So I finished it. A couple of weeks ago now, actually. I made it through all 1097 pages of Julia Navarro’s epic bestselling novel Dime quién soy (Tell me who I am; Plaza y Janés, 2010) and ever since I have been trying to figure out what to write in this review. See, it’s not that I didn’t like the book. In fact, I loved it. Loved so much that I carried it around the house, up and down stairs, read it on the sofa, in the conservatory, in the garden, in bed at night. I think I might even have taken it home to my parents for the weekend.
Basically, the novel was the centre of my life for more than a fortnight, although if I hadn’t had, y’know, work things to do, I’d probably just have sat down and read it over a (long) weekend. I was smitten by the story of the 30-something internet journalist Guillermo who is tasked by his aunt to investigate the life of his elusive great-grandmother, Amelia Garayoa. When I announced that I was making a start on the novel, I still hadn’t quite grasped its scope. Navarro herself has described it as a portrait of ‘la memoria del siglo XX y la identidad de esas personas anónimas que lo protagonizaron ‘ (the memory of the 20th century and the anonymous people who lived it), and the story does indeed range widely, from 1930s Spain to Buenos Aires, Berlin, Moscow, London, Milan, Lisbon, Warsaw, Cairo and Paris. If Amelia witnesses and even participates in many of the 20th century’s most significant events at first hand, Guillermo – as he follows her trail through archives, experts, and the ordinary people whose lives Amelia touched – is able to explore how these events have been witnessed, memorialized, and in many cases, of course, forgotten.
This is the first of Navarro’s novels I’ve read, and apparently it’s a significant departure from her usual, medievalist fare. In an interview with Vintage Español, Navarro stated that she made this shift in emphasis because she wanted to write a novel that ‘tiene otro objetivo además de entretener: invitar a la reflexión’ (has an objective other than to entertain: to invite reflection), and that this is her most personal novel to date: ‘he echado mano de mis recuerdos y de mi memoria familiar, de todas esas historias que he oído en casa, muy similares a las que todos los españoles han escuchado tanta veces contar a sus abuelos o a sus padres’ (I’ve drawn on my memories and my family memory, on all those stories I’ve heard at home, so similar to those every Spaniard has so often heard from their grandparents or parents).
You can probably tell by now that I’m trying very hard to stay away from plot summaries or anything that might give too much away. The truth is, that this is not a very surprising book. The plot twists, such as they are, make perfect sense, and even knowing that something is important about any particular part of the book will likely defuse any tension you build up while reading it (but then, I’m the person who figured out about Bruce Willis about 10 minutes into The Sixth Sense and have been massively disappointed ever since that I missed out on all the fun). (I am not suggesting for a moment that this novel has anything in common with The Sixth Sense. It doesn’t. Fictional-Guillermo is most definitely alive and well and probably living in fictional-Madrid right now). But while the book isn’t (very) surprising, I did find it absorbing. Navarro creates a rich tapestry of characters in both strands of the story (Guillermo’s present, Amelia’s past), and she does a good job of pacing out the revelations so that we discover everything just as Guillermo does. The device that enables this, by which all the experts are obliged by Guillermo’s elderly benefactors to withhold information until it appears in Amelia’s unfolding life story, is sometimes clunky and a tad annoying, but just accept it and move on. Somehow, it works.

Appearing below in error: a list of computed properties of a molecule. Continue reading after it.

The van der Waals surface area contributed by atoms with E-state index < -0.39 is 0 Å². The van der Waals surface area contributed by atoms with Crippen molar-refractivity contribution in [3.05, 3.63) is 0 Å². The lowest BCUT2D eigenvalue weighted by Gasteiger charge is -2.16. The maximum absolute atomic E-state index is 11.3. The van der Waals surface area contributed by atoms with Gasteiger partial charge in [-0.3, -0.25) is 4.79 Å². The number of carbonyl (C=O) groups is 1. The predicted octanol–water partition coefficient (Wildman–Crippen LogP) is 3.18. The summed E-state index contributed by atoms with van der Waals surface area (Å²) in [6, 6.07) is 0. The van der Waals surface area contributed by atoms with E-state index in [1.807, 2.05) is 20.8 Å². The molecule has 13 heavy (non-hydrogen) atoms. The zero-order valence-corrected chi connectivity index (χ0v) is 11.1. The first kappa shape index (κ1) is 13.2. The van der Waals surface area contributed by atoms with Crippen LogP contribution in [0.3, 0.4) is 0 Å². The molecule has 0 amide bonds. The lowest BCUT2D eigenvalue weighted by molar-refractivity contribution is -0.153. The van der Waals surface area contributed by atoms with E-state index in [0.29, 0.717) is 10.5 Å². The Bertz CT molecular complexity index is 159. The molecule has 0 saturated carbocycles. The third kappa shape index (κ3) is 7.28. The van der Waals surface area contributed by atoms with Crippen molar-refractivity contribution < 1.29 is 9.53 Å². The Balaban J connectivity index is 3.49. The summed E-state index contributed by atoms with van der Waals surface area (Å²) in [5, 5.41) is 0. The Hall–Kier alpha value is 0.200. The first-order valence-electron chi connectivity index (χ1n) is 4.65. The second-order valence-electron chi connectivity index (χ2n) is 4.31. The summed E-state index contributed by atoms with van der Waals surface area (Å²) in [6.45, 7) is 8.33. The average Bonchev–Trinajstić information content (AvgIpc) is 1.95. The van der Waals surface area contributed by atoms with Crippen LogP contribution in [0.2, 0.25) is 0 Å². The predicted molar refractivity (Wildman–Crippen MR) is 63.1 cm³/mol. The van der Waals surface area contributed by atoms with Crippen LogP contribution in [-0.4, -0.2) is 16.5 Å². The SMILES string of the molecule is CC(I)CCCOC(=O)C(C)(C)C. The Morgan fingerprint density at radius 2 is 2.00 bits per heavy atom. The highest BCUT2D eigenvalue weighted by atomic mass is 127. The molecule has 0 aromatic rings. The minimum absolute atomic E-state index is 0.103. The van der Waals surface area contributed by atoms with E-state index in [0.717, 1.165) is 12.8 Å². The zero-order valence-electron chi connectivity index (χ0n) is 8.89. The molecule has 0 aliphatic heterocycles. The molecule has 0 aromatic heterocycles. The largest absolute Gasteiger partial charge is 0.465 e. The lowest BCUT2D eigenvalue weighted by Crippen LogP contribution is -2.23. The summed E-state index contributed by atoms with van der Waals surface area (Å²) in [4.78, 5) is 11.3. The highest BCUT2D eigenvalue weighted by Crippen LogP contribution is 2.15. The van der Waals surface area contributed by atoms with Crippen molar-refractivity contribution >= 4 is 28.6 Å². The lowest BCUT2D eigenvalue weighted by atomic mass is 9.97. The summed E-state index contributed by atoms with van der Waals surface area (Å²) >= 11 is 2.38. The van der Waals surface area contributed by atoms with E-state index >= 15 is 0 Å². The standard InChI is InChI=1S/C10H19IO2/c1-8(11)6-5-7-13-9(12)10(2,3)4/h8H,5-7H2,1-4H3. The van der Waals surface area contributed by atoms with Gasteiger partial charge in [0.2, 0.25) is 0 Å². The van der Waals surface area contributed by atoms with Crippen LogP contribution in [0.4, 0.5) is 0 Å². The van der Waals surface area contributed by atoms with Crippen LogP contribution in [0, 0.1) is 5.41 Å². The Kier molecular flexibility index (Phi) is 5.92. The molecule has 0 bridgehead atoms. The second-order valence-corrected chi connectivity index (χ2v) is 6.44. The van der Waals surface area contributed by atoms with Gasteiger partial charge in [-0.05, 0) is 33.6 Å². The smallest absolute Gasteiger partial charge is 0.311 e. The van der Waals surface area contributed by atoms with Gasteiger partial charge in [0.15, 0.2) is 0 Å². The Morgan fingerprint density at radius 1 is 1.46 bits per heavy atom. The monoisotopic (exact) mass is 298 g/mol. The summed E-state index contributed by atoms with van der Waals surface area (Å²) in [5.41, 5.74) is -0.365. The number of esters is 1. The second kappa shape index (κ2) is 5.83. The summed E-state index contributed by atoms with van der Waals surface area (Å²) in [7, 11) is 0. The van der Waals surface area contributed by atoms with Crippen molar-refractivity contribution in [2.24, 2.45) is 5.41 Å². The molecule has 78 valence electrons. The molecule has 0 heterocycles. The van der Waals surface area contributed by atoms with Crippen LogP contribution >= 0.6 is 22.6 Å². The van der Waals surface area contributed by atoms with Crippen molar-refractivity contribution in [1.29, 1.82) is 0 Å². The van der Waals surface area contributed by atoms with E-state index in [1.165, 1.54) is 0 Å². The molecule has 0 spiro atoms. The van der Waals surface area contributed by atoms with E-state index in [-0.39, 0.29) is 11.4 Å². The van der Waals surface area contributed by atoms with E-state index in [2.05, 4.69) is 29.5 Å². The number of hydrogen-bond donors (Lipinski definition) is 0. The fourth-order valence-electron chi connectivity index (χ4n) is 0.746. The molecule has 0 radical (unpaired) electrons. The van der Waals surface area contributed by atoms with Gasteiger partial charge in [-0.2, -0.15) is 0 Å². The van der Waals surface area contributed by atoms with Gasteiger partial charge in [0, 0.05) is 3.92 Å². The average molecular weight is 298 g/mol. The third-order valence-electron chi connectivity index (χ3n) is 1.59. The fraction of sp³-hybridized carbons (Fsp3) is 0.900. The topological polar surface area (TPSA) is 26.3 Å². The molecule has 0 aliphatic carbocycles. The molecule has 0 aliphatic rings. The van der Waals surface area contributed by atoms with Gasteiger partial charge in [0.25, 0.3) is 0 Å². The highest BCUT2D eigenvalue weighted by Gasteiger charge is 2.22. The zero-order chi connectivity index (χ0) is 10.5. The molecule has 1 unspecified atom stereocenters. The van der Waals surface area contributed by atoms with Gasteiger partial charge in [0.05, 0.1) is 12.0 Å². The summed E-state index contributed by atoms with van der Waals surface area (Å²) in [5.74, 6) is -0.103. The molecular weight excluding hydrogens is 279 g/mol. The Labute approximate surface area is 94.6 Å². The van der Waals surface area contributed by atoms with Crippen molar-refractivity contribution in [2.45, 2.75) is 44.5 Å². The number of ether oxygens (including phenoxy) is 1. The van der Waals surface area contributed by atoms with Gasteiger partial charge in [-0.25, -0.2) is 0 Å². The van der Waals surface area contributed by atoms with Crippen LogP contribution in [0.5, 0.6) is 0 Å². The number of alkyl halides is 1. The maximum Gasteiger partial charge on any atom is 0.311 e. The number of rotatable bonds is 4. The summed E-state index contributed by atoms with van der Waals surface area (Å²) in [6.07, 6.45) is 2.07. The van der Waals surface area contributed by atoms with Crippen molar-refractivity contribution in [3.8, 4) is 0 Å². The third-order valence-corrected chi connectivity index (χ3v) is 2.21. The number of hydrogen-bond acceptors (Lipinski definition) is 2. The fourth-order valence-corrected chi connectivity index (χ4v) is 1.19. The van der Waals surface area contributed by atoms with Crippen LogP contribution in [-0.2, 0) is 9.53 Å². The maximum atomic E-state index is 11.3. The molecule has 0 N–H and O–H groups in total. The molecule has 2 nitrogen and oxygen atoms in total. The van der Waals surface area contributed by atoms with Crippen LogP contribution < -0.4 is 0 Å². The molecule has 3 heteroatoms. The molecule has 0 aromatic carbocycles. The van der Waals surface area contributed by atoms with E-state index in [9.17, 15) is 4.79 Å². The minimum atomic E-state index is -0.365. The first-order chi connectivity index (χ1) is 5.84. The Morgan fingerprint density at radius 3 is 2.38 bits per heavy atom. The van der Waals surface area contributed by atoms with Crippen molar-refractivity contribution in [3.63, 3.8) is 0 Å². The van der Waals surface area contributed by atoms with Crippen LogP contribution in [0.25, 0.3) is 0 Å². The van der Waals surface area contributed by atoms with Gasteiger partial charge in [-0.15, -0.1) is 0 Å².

So, how to summarise? This novel is a bestseller by anybody’s definition. I wondered a few weeks ago why, in an article for the Guardian on ‘What they’re reading in Spain’, one of El Pais‘s literary editors hadn’t deigned to talk about what people are *actually* reading in Spain. And what they are undoubtedly reading, and have been since its publication in February last year, is Dime quién soy. In the bestseller lists published monthly by Que Leer, Dime quién soy appeared at no.4 in its first month, at no. 3 in its second month, was still in the top 10 in January 2011, and only dropped out the following month. It’s also had lots and lots of attention in the Spanish literary blogosphere, with multiple reviews, ranging from the execrable to the outstanding. For a quick overview of the kinds of responses the novel has received, have a look at its goodreads page, where the reviews (all in Spanish), range from 1* to 5*, giving an average of 3.57, which seems like a fair kind of mark to me.
Overall, I think this is a book that as a standalone read, is enjoyable, absorbing, not very demanding, and probably about 300 pages too long. Where its interest will lie for those with a professional or scholarly interest is in its place as part of the ‘boom’ of Spanish memory-novels, and especially the sub-genre of those that take the life of a single person (generally a woman) as a means to explore history from the bottom up. I’m just gearing up now to read a novel we might think of as a companion to this one, María Dueñas’s El tiempo entre costuras, which in addition to sharing a basic plot, also has almost identical endpapers. So similar, in fact, that if I was one of the Tiempos de Hoy designers I think I’d be a bit miffed. As ever, watch this space – although in the meantime, look out for several pending reviews, including novels on shady Liverpool-Spanish shipowners (field trip!), a University Space Station, and (my favourite) the Sheep of Doom …